Land Cover Classification with eo-learn
The availability of open Earth Observation (EO) data through the Copernicus and Landsat programs represents an unprecedented resource for many EO applications, ranging from land use and land cover (LULC) monitoring, crop monitoring and yield prediction, to disaster control, emergency services and humanitarian relief. Given the large amount of high spatial resolution data at high revisit frequency, frameworks able to automatically extract complex patterns in such spatio-temporal data are required.
Last year we introduced eo-learn which aims to provide a set of tools to make prototyping complex EO workflows as easy, fast, and accessible as possible. More details are available also in our blog post Introducing eo-learn - Bridging the gap between Earth Observation and Machine Learning. After our introduction of eo-learn, the trilogy of blog posts on Land Cover Classification with eo-learn has followed. In this article, we highlight them all and invite you to read them.
Learn more about the initial procedures and the first steps in the machine learning (ML) pipeline for obtaining reliable results for land cover prediction. By using eo-learn, we lay down a strong and stable ground work of the full ML pipeline. It is done by preparing so-called patches of an area-of-interest, which contains all the needed information from Sentinel-2 band data. This includes cloud cover and "ground truth" reference masks. The process can run on any hardware from high-end scientific machines to personal laptops. A detailed and intuitive example in a Jupyter Notebook can help you get started with the code.
The first blog in the series presented initial procedures for accessing and organizing the data, while in the second part we focus on training a ML classifier and using it to make prediction of land cover. We give you an example of how to use ML algorithms with open-source Python packages. You will learn that predicting land cover is not that complex by itself, but doing it properly requires validating the ML model and performing a thorough inspection of the obtained results. In the end, we use the model to predict the land cover on a country-wide scale. To compare the results of the classification with official land use data, we have made both datasets available in Geopedia, our cloud GIS web editor.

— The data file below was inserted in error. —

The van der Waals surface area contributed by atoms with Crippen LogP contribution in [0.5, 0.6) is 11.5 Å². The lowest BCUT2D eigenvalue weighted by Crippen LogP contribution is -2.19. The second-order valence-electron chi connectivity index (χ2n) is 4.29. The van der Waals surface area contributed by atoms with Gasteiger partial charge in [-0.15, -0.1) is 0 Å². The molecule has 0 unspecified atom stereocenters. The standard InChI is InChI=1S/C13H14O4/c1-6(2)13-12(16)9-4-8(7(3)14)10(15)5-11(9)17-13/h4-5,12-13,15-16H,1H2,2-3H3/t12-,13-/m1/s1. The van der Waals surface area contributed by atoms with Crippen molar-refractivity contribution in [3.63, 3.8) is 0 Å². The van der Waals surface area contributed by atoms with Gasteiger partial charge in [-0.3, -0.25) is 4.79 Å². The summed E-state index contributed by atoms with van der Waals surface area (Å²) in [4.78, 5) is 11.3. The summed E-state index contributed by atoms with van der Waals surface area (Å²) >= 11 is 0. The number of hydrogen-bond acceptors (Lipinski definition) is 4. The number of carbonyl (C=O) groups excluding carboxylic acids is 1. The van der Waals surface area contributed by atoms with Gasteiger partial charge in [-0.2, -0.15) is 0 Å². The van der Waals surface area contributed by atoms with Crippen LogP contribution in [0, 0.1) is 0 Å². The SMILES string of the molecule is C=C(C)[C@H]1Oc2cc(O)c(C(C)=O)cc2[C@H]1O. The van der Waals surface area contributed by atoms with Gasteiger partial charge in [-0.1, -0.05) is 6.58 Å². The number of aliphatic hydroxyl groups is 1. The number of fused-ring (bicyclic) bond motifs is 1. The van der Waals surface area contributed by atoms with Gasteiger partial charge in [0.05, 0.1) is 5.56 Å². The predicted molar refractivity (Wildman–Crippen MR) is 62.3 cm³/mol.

The last part of the blog series focuses on experimenting and exploring workflow variations in order to test and improve the results of the land use land cover classification for Slovenia in 2017. The experiments include testing the effects of the cloud masking and checking how different resampling techniques of the temporal interpolation affect the classification results. Additionally, we started playing around with deep learning and neural networks, taking into account both the temporal and spatial information of an area. We decided to share the whole dataset used in the blog for free, so our eo-learn users can run the experiments, improve the results and of course have fun while doing it.
Comparison of different predictions of land cover classification. True colour image (top left), ground-truth land cover reference map (top right), prediction with the LightGBM model (bottom left), and prediction with the U-Net model (bottom right).